It is known that sleep and its individual stages are important for fetal and early neonatal brain development, including development of the neurosensory and motor systems, for learning and memory in the fetus and neonate and for preserving the brain plasticity.That is why the brain of an infant or child is more active during some stages of sleep than during wakefulness and awake activities.  The importance of sleep and sleep cycles for the fetus in utero and the preterm infant in intensive care unit is known for more than 40 years.  REM sleep deprivation in kids might result in disordered sensory system, disordered learning and memory, disordered or disrupted learning and memory creation, loss of cortical plasticity into adult life and also smaller adult brain size. The deprivation of Non REM sleep might result in decreased learning and memory consolidation from sensory experiences, less ability to learn in childhood and adult life and loss of brain plasticity into adult life. 
The main question for me is how my behavior is actually affecting the sleep of the fetus? It seems that when I am more active, the kid can more happily sleep and when I am resting, it starts to wake up. . In  Kintraia et.al explored the daily rhythmicity of 2500 fetuses using the electrotachogram and they found out that “daily rhythmicity of fetal electrocardiogram resembles that of the mother; however, the phase of the rhythm is opposite to that of the mother. “Active” (from 9 a.m. to 2 p.m. and from 7 p.m. to 4 a.m.) and “quiet” (from 4 a.m. to 9 a.m. and from 2 p.m. to 7 p.m.) periods of activity were identified.” A baby may be more active about an hour after the mother eats. This is because of the increase in sugar (glucose) in the mother’s blood. Fetal movement normally increases during the day with peak activity late at night.”
Anyway, there is evidence that the mother activity might directly affect the fetus behavior “ultrasounds have shown a fetus bouncing up and down when the mother laughs.”  Also mother movements and activity actually might make it more pleasant for the kid to sleep then when she is in a calm position. What is interesting is that the baby’s brain won’t produce melatonin till the age of 3 months to develop its own circadian clocks. So in the womb it relies on signals from your body clock as melatonin can cross the placenta and after birth, some amount of melatonin can still be passed to the baby through breastmilk. Until circadian clock develops, newborn sleep patterns will be fairly irregular.  It is also interesting to see the research of the fetus activity based on the mother sleep position. In  they explored 36 pregnant women and found out that when the mother slept on her back, the fetus was less active. As the fetal activity is one measure of its well-being, it is suggested for women to sleep on their side during the later pregnancy (after 28 weeks) to reduce the risk of stillbirth.
You maybe would like to predict the sleep pattern of the newborn and other infant behavior from the fetus movements. Unfortunately, based on the DiPietro study on 52 healthy fetuses, there is no evidence for such predictions [14, 15],
How mothers sleep deprivation affects the fetus?
It might not be only due to the fact that you have a lot to do in the evening why you cannot have a really long night of well-quality sleep. I have to say that in this sense I was quite lucky as I sleep typically quite well. Maybe due to the fact that I typically go to bed later than I should, I have no problems to fall asleep directly and if I do not drink a liter of water before sleep, I can survive without toilet sometimes even till the alarm or kids wake me up. So my main problem is to find enough hours for sleep. Many women however have other reasons for sleep deprivation – insomnia, restless legs syndrome, frequent nighttime urination, etc.[16, 17] My concern is now about my night papers deadlines, when I do not get enough sleep, what then happens to the baby?
“Sleep deprivation during pregnancy has been associated with longer labor, elevated perception of pain and discomfort during labor, higher cesarean rates, preterm labor, and higher levels of pro-inflammatory serum cytokines. Limited research has also indicated a possible relationship between sleep deprivation and preterm births and postpartum depressive mood.”  However the studies are typically done on poorly controlled studies and non-representative samples. Study on more than 1000 women showed that Women with severe snoring were at high risk for low birth weight, and fetal-growth-restricted neonates and women with sleep deprivation (≤5 hours sleep) were at high risk for preterm births, with the highest risk observed for medically indicated preterm births [19,20].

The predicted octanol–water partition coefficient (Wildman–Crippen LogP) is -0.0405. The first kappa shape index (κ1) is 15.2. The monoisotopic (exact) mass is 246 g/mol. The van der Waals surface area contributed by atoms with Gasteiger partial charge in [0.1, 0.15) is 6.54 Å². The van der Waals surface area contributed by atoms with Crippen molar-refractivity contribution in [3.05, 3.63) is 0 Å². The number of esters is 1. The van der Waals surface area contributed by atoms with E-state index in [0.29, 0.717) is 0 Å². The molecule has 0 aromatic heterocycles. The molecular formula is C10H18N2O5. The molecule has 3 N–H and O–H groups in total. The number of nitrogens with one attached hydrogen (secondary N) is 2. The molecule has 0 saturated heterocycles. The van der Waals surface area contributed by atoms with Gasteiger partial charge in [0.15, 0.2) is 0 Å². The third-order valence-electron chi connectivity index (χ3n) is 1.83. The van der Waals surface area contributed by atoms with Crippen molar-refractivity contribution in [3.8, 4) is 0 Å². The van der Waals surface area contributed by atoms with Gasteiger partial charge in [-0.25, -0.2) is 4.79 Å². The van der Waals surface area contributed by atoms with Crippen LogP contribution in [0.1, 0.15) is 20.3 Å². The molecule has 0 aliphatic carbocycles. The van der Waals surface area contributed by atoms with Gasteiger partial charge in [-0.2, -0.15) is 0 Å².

The most interesting topic for me is if the mother sleep deprivation might actually also affect emotional and cognitive development of the baby. One of the effects on the cognitive development of the newborn might be the fact that the sleep deprivation during pregnancy increases the risk of postpartum depression, which in consequence increases the risk that the mother-child bonding is not created properly which in consequence can affect the kids emotional and cognitive development. Corresponding to the more direct effects on the cognitive development of the child, it is very challenging to perform the real experiment on humans as it is not really ethical to sleep deprive women and create meaningful controlled studies.
At least, there have been done several interesting studies using rats. In  they sleep deprived pregnant rats and then investigated the offsprings and found impaired hippocampal-dependent spatial learning and memory, and increased depressive- and anxiety-like behaviors. In  they observed “increased brain derived neurotrophic factor (BDNF) in the hippocampus of fetuses of sleep deprived mother rats, which indicates that sleep restriction of mothers during the final week of gestation (last trimester of rats pregnancy) may affect neuronal growth factors in a fetal brain structure, in which active neurogenesis occurs during the deprivation period. However, no changes in the total reactive oxygen species (ROS) in the cortex, hippocampus, or cerebellum of the fetuses were detected.” In  they found out that sleep deprivation during late pregnancy can produce hyperactivity and increased risk-taking behavior in rat offspring.
 Sleep and mortality: a population-based 22-year follow-up study. Hublin C, Partinen M, Koskenvuo M, Kaprio J Sleep. 2007 Oct; 30(10):1245-53.
 The article “Nonlinear analysis and modeling of cortical activation and deactivation patterns in the immature fetal electrocorticogram,” by K. Schwab et al was published March 31, 2009. [Chaos 19, 015111 (2009)]. The article is available at https://aip.scitation.org/doi/10.1063/1.3100546. Journalists can obtain a copy of the article by emailing
 Peter R. Stone, Wendy Burgess, Jordan McIntyre, Alistair J. Gunn, Christopher A. Lear, Laura Bennet, Edwin A Mitchell, John M. D. Thompson. An investigation of fetal behavioural states during maternal sleep in healthy late gestation pregnancy: an observational study. The Journal of Physiology, 2017; DOI: 10.1113/JP275084